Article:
Oberon/F dialogs 
Author Message
 Oberon/F dialogs

In Oberon/F, I want to execute the statement

StdCmds.OpenAuxDialog ("FileName", "WindowTitle")

in the middle of a procedure where FileName is
the name of a file that contains a form I designed
to link with an interactor.  Unfortunately, although
the dialog is displayed, the program immediately
continues executing not giving the user a chance to
interact with the dialog.  Is it possible to accomplish
this with "command programming" techniques, or must I
resort to the lower-level "view programming"?  In either
case, can someone point me in the right direction?

Thanks.

Stan Warford
Pepperdine University



Wed, 14 Jan 1998 03:00:00 GMT  
 Oberon/F dialogs

Quote:

> In Oberon/F, I want to execute the statement

> StdCmds.OpenAuxDialog ("FileName", "WindowTitle")

> in the middle of a procedure where FileName is
> the name of a file that contains a form I designed
> to link with an interactor.  Unfortunately, although
> the dialog is displayed, the program immediately
> continues executing not giving the user a chance to
> interact with the dialog.  Is it possible to accomplish
> this with "command programming" techniques, or must I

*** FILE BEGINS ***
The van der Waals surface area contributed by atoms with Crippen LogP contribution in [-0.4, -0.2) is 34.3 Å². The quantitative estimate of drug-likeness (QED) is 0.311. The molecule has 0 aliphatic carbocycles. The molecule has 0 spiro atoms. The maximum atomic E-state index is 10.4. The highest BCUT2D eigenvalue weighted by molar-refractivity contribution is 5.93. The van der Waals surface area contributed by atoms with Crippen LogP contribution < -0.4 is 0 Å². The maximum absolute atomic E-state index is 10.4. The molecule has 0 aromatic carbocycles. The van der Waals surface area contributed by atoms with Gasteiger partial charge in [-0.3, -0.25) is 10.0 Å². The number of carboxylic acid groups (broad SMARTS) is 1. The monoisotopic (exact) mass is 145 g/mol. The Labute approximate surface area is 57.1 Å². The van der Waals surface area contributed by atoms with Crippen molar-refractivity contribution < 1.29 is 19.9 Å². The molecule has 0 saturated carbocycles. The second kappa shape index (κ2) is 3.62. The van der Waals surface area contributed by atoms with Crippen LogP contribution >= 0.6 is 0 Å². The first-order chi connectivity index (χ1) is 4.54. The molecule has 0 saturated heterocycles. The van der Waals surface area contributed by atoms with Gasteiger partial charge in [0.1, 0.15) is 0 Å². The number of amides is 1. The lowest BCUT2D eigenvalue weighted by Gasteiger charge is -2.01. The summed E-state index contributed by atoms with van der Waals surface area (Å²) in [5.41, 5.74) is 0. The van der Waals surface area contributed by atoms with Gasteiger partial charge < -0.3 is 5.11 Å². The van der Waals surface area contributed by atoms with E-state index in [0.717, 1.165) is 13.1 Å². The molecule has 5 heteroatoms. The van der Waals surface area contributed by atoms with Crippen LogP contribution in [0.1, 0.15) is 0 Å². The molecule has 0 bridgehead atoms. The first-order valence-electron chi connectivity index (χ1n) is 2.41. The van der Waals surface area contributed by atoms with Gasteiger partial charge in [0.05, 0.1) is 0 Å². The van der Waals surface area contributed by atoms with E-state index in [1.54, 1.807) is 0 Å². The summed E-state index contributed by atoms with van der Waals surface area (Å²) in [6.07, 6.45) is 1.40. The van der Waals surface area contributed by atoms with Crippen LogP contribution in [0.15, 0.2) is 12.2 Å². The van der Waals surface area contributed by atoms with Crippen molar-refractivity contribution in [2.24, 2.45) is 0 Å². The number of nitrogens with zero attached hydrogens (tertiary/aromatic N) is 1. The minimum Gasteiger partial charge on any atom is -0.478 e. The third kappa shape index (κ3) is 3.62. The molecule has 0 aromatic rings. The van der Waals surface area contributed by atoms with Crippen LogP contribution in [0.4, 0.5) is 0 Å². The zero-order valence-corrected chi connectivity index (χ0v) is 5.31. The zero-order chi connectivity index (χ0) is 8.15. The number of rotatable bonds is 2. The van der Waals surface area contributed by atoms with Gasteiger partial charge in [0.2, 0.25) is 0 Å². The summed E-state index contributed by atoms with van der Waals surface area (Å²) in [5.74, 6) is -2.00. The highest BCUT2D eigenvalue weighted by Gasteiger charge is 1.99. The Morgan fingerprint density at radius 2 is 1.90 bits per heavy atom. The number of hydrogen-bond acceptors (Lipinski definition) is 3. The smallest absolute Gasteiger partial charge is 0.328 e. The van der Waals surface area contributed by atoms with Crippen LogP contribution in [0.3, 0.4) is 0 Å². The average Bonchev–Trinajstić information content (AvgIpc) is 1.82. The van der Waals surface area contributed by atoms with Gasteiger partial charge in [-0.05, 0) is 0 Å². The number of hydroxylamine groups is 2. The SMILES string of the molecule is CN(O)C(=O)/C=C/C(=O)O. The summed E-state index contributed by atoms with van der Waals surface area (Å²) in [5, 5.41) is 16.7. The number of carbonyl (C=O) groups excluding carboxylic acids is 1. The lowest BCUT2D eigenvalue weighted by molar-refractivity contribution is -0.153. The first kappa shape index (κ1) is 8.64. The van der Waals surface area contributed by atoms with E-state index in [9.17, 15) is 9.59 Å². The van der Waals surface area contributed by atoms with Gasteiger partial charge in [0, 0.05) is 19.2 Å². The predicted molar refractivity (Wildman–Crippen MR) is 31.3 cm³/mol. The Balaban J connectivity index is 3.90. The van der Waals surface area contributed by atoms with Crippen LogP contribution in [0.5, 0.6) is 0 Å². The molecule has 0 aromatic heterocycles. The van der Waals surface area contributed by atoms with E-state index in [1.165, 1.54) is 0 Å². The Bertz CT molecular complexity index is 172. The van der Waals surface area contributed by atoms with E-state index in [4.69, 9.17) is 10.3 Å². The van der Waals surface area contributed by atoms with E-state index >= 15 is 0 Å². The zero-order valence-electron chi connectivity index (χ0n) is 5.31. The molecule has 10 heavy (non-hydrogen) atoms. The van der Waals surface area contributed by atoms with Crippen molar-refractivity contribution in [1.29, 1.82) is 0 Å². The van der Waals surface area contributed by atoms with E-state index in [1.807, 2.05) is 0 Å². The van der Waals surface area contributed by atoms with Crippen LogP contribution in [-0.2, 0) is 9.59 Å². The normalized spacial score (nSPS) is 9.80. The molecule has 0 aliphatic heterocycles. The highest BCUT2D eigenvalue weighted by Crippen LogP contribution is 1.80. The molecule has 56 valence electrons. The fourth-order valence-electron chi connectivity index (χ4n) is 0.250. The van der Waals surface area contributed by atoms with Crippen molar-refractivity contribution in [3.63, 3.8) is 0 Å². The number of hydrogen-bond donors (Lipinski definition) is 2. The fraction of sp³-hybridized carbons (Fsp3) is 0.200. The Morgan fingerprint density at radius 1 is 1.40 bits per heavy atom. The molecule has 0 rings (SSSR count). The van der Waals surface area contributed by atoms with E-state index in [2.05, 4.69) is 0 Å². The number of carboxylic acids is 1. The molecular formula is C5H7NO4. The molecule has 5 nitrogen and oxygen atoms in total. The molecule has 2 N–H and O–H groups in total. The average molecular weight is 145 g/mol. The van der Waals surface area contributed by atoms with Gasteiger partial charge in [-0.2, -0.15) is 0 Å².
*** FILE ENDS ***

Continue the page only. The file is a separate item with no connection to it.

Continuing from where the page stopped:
> resort to the lower-level "view programming"?  In either
> case, can someone point me in the right direction?

> Thanks.

Oberon/F does things in a little more event-driven fashion: You don't have to wait for data to come to you, Oberon/F will send it to you. Here is how it works: Simply create a button inside the from, get its properties and enter the procedure (can be type-bound to a global variable as well) you would like to be called when someone presses the button and pick up the data from the interactor there.
Hope that helps.

Axel

- Show quoted text -

Quote:

> Stan Warford
> Pepperdine University




Fri, 16 Jan 1998 03:00:00 GMT  
 Oberon/F dialogs

Quote:
Axel writes:


> > In Oberon/F, I want to execute the statement

> > StdCmds.OpenAuxDialog ("FileName", "WindowTitle")

> > in the middle of a procedure where FileName is
> > the name of a file that contains a form I designed
> > to link with an interactor.  Unfortunately, although
> > the dialog is displayed, the program immediately
> > continues executing not giving the user a chance to
> > interact with the dialog.  Is it possible to accomplish
> > this with "command programming" techniques, or must I
> > resort to the lower-level "view programming"?  In either
> > case, can someone point me in the right direction?

> > Thanks.

> Oberon/F does things in a little more event-driven fashion: You
> don't have to wait for data to come to you, Oberon/F will send
> it to you. Here is how it works: Simply create a button inside
> the form, get its properties and enter the procedure (can be
> type-bound to a global variable as well) you would like to be
> called when someone presses the button and pick up the data from
> the interactor there.
> Hope that helps.

> Axel

I don't think it does.  I _have_ buttons bound to procedures in
the form, but the problem is that the program (i.e. one long